These cars have the most breakdowns
In 2019, the ADAC had to provide roadside assistance over 3.7 million times. AUTO BILD says which cars are most often left behind and why. All information from the ADAC breakdown statistics 2020!
Breakdown statistics tops and flops
Older Mercedes E-Classes give a bad picture as usual.
Although most vehicle models always perform differently depending on the year of construction and use, there are still car models that hardly ever get stuck and others that break down particularly often. The current evaluation shows that models from German premium manufacturers in particular have proven to be particularly reliable. So have Audi (A1, A3, A4, A5, Q3, Q5, A6), BMW (1 and 2 series, X1, 3 and 4 series, X3, 5 series) as well as Mercedes (A, B class, CLA, GLA , GLC, GLK, GLE) are best cut off. The Mercedes E-Class, on the other hand, had many breakdowns. These were caused by problems with components such as the starter, the ignition lock and the battery, as well as defects in the steering. It is only uphill with the 2013/2014 models.
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The Toyota Aygo was consistently better than the average.
Models from Toyota (Aygo, Yaris), Mitsubishi (Space Star, ASX) and a particularly large number of small vehicles are also less susceptible. These include the Citroën C3, Honda Jazz, Mazda CX-3, Renault Captur, Fiat Punto and the Mini. Some city racers, however, noticed the ADAC negatively. The Smart (Fortwo and Forfour), Fiat 500 and Hyundai i20 models had alarmingly high breakdown values. But also family favorites like Ford S-Max, Seat Alhambra and its almost identical brother VW Sharan as well as two models from Opel (Meriva and Insignia). The Nissan Qashqai and the Kia Ceed (built in 2011) performed particularly poorly. If the Qashqai was mostly due to the battery, the Ceed caused several breakdowns, which of course is anything but helpful when buying a used car.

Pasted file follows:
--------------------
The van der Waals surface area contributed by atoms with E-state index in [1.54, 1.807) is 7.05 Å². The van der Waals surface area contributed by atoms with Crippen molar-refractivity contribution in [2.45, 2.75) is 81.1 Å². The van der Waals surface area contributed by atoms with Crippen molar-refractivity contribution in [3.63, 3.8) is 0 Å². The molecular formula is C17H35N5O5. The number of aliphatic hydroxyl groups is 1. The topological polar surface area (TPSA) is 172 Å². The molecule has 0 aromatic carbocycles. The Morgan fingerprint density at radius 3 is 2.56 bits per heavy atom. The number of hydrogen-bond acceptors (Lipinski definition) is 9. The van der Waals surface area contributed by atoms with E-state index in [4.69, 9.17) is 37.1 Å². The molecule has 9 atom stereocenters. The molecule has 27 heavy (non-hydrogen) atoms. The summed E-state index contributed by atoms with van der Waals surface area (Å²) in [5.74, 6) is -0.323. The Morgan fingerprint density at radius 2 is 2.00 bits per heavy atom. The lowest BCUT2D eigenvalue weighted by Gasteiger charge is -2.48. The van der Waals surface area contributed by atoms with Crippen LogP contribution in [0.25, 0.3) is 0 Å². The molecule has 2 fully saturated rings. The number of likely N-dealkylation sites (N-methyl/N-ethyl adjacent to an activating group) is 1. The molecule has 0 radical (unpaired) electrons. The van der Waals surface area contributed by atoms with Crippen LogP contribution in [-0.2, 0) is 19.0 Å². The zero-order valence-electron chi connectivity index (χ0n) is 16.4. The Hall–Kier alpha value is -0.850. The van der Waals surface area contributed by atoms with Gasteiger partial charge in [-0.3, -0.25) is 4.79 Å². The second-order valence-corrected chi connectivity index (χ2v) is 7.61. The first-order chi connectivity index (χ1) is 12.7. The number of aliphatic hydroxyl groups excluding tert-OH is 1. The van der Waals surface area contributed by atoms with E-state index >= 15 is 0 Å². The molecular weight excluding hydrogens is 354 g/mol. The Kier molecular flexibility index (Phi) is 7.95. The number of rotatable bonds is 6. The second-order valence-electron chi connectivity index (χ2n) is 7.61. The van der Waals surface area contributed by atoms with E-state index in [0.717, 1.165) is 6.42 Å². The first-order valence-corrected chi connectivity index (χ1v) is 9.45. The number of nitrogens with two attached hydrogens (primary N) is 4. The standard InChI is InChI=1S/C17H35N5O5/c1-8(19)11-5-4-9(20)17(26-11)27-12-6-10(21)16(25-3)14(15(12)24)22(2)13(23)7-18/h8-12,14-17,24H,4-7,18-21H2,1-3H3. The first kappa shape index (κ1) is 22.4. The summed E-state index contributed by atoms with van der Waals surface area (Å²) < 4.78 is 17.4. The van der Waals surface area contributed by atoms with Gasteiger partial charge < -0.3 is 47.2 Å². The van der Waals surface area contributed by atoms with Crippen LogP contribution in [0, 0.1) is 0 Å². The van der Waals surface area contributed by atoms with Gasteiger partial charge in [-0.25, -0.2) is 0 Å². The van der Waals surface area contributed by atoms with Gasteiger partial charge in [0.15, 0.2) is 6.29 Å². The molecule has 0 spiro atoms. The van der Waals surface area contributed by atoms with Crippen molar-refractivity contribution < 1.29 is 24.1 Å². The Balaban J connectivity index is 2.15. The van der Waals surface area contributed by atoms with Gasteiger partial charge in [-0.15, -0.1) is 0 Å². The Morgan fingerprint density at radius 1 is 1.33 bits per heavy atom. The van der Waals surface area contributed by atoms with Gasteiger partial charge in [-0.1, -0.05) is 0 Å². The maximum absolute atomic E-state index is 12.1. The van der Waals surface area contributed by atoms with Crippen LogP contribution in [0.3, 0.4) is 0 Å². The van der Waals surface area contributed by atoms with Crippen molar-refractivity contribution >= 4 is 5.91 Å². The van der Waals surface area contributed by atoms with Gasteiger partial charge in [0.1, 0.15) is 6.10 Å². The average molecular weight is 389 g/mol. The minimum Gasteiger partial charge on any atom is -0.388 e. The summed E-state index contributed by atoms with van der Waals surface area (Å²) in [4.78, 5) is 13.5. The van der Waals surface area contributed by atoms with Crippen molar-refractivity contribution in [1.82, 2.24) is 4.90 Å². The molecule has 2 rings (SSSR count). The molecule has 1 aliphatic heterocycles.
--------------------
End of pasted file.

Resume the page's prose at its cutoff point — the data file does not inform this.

The most common defects
Most of the operations were mainly due to defective batteries.
But why did the vehicles usually stop? According to the ADAC 2020 breakdown statistics, the battery was the most common reason why a vehicle broke down at 41.8 percent. This usually happened between the fifth and sixth year, which corresponds to the average lifespan of a 12-volt on-board battery. But many young vehicles were also left with empty or defective batteries. One reason for this could be the numerous electrical consumers on board. 17.4 percent of the vehicles had engine problems. These include, for example, injection, sensors and ignition. The electrical system, including the starter or lighting, accounts for 10.6 percent of all breakdowns.
At 7.4 percent, not yet a cause for concern, but with an increasing percentage, tire failures were noticed. The ADAC attributes this to the often missing spare tires. Nowadays there is usually only one repair kit for tires in the vehicle, which is often cumbersome to use. Also, car owners only discover in the event of a breakdown that the repair kit is missing or that its expiry date has passed. The lack of replacement or emergency bikes apparently prompted many drivers to call the yellow angel instead of changing the tires themselves as before.